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Students Recycle Materials to Create Furniture for New Studio Art Building

A drawing bench constructed by Pomona College Professor of Art Michael O'Malley's class for the new Studio Art Hall.

Stools for the studio art hall

Stools designed by the class

The striking new Studio Art Hall’s interior will have as much attention to detail as the exterior, with handmade furniture painstakingly sculpted by Professor Michael O’Malley and eight of his students.

Drawing benches, apple crates, stools and a conference table all were crafted from repurposed materials, giving students a chance to combine creativity with sustainability.

O’Malley and his Functional Sculpture Conceptual Design II class used everything from felled campus trees to detritus from the building, taking cast-off pieces of Douglas fir and creating a conference table with an intricate honeycomb pattern on the underside, and making stools out of extra plywood from the construction site.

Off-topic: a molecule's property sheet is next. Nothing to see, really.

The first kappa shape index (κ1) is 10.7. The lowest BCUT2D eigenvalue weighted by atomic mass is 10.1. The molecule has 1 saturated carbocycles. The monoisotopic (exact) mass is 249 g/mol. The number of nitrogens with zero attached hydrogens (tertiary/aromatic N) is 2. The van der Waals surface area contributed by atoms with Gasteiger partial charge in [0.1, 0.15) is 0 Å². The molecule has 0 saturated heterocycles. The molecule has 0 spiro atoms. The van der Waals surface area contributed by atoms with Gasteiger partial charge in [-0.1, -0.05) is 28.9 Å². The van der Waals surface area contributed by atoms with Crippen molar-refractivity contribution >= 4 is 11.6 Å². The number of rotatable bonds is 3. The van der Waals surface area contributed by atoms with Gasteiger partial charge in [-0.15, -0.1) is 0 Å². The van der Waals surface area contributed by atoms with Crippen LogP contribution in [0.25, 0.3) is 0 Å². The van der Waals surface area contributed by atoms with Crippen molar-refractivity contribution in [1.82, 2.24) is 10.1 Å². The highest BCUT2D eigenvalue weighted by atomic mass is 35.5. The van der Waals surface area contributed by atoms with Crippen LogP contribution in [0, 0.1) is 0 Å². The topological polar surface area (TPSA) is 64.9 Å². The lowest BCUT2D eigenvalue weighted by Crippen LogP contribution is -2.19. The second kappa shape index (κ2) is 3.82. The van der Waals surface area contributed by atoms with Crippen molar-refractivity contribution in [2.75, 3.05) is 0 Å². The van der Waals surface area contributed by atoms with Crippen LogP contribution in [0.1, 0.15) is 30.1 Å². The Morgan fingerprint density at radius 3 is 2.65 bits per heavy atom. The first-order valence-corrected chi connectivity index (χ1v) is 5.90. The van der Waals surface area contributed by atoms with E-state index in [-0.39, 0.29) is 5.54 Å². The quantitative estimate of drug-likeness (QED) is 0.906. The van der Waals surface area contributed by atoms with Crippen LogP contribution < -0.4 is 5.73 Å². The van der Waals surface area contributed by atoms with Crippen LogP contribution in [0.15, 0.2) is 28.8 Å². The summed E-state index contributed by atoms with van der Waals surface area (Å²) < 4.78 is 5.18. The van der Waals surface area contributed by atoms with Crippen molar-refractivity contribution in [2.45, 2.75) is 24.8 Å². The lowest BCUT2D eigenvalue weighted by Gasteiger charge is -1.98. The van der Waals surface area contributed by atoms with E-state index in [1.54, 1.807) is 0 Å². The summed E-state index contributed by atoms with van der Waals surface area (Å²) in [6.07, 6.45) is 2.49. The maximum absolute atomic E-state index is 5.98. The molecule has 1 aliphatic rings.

“They become aware that there are resources all over the place and many people think of them as waste,” says O’Malley of his students. “It becomes this opportunity to take something like that and completely transform it.”

O’Malley and the students were given total artistic license, but transforming their concepts into reality was a process. For building the stools—each student made three—they went through numerous design iterations and execution issues, O’Malley says.

The furniture had to be built to last and, O’Malley notes, “because of the building it has to have a level of finish and integrity to it.”

“So there was a lot of, ‘That’s not good enough,’” says O’Malley.  

But the whole experience was more than good enough for Ian Byers-Gamber ’14, who jumped at the opportunity to recycle excess construction materials “in a beautiful and functional way.” The hard part, Byers-Gamber says, was putting down his sculpting tools and getting back to work on his senior thesis.

“Giving students the option of designing and building furniture that they and their peers then get to use is so special,” he says.